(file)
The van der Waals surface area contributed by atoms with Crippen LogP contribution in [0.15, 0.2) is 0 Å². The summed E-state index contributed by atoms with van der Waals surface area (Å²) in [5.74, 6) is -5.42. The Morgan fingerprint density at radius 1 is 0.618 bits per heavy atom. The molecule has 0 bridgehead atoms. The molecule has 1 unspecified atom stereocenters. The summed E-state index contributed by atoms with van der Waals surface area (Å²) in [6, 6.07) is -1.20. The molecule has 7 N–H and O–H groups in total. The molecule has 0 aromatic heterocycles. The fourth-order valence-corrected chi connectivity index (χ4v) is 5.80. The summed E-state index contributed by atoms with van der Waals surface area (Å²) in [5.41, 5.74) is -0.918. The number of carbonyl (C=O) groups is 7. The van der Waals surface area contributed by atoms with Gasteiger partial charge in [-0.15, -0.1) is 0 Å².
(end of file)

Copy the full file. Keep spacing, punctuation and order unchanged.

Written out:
The van der Waals surface area contributed by atoms with Crippen LogP contribution in [0.15, 0.2) is 0 Å². The summed E-state index contributed by atoms with van der Waals surface area (Å²) in [5.74, 6) is -5.42. The Morgan fingerprint density at radius 1 is 0.618 bits per heavy atom. The molecule has 0 bridgehead atoms. The molecule has 1 unspecified atom stereocenters. The summed E-state index contributed by atoms with van der Waals surface area (Å²) in [6, 6.07) is -1.20. The molecule has 7 N–H and O–H groups in total. The molecule has 0 aromatic heterocycles. The fourth-order valence-corrected chi connectivity index (χ4v) is 5.80. The summed E-state index contributed by atoms with van der Waals surface area (Å²) in [5.41, 5.74) is -0.918. The number of carbonyl (C=O) groups is 7. The van der Waals surface area contributed by atoms with Gasteiger partial charge in [-0.15, -0.1) is 0 Å².